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Forensic Science International 288 (2018) 1 – 9 Contents lists available at ScienceDirect Forensic Science

Contents lists available at ScienceDirect

Forensic Science International

journal homepage: www.elsevier.com/locat e/f orsciint Review Article The international development of forensic

Review Article

The international development of forensic science standards A review

Linzi Wilson-Wilde

National Institute of Forensic Science, Australia New Zealand Policing Advisory Agency, L6, T3, WTC, 637 Flinders Street, Melbourne, VIC 3008, Australia

T3, WTC, 637 Flinders Street, Melbourne, VIC 3008, Australia A R T I C L E

A R T I C L E

I N F O

Article history:

Received 19 October 2017 Received in revised form 2 March 2018 Accepted 7 April 2018 Available online 16 April 2018

Keywords:

Forensic Science

ISO

Standards

TC272

Standards development

Accreditation

A B S T R A C T

Standards establish speci cations and procedures designed to ensure products, services and systems are safe, reliable and consistently perform as intended. Standards can be used in the accreditation of forensic laboratories or facilities and in the certi cation of products and services. In recent years there have been various international activities aiming at developing forensic science standards and guidelines. The most signi cant initiative currently underway within the global forensic community is the development of International Organization for Standardization (ISO) standards. This paper reviews the main bodies working on standards for forensic science, the processes used and the implications for accreditation. This paper speci cally discusses the work of ISO Technical Committee TC272, the future TC272 work program for the development of forensic science standards and associated timelines. Also discussed, are the lessons learnt to date in navigating the complex environment of multi-country stakeholder deliberations in standards development. Crown Copyright © 2018 Published by Elsevier B.V. This is an open access article under the CC BY-NC-ND license ( http://creativecommons.org/licenses/by-nc-nd/4.0/ ).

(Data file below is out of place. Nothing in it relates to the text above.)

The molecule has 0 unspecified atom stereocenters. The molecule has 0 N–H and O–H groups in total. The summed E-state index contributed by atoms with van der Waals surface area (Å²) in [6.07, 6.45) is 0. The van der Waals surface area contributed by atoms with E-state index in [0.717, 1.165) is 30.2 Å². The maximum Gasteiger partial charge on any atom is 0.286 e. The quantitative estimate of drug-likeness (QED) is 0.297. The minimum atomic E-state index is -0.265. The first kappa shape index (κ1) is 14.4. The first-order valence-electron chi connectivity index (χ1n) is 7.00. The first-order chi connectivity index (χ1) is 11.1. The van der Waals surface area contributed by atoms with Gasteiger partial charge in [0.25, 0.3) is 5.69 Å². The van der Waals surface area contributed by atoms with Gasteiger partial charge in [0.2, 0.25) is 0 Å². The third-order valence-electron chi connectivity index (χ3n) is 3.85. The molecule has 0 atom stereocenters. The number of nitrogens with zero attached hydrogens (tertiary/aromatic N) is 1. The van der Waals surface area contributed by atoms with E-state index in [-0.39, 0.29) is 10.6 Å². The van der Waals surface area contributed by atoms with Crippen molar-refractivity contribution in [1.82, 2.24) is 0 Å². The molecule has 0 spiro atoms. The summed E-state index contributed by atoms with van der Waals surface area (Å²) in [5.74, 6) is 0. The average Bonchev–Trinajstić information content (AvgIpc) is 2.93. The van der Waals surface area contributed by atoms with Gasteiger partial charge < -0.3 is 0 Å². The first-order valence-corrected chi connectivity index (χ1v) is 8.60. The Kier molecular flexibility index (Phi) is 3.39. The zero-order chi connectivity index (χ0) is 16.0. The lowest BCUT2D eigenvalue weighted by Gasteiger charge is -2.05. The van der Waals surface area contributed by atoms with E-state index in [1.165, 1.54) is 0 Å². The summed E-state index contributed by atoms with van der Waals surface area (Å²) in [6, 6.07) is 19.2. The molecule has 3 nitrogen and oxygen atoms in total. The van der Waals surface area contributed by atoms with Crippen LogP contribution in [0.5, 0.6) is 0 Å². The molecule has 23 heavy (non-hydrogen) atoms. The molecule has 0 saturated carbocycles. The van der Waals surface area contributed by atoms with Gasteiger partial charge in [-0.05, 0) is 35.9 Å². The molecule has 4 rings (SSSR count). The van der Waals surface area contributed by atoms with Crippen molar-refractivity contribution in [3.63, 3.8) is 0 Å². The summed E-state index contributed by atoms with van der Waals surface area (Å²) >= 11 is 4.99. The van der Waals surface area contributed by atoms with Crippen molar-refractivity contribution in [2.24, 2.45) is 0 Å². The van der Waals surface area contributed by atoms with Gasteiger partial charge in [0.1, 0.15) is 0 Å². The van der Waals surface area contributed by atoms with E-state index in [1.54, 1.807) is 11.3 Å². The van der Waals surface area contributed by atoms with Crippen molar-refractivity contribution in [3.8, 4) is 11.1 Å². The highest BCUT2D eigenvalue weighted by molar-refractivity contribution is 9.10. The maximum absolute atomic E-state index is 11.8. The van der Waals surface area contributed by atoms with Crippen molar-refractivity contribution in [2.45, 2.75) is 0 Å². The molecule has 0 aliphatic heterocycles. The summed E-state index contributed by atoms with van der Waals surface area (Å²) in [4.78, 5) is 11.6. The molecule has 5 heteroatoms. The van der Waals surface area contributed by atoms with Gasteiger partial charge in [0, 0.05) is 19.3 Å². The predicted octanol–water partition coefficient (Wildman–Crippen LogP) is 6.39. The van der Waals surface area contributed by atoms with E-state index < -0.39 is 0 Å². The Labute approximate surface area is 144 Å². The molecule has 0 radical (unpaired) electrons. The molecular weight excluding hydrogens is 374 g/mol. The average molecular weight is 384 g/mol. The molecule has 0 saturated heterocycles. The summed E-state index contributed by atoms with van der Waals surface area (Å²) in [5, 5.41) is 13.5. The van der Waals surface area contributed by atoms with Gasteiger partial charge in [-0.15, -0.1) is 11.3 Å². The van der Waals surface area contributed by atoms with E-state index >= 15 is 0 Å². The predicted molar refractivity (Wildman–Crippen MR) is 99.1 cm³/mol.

Contents

1. Introduction

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2. Accreditation and certi cation

 

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3. Standards development

 

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3.1. Country standards development organizations

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3.2. Regional standards development organizations

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4. International Organization for Standardization (ISO)

 

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5. ISO Committee TC272

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6. Conclusions

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7

. Con ict of interest

 

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Acknowledgments

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References

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1. Introduction

Documented standards are an important aspect of life in a modern society. They are aimed at providing con dence to the users of products and services; that those products and services are delivered to a particular level of quality [1] . By using a product or service, delivered in accordance to a standard, the users can have con dence that the product or service is reliable,

E-mail address: linzi.wilson-wilde.nifs@anzpaa.org.au (L. Wilson-Wilde).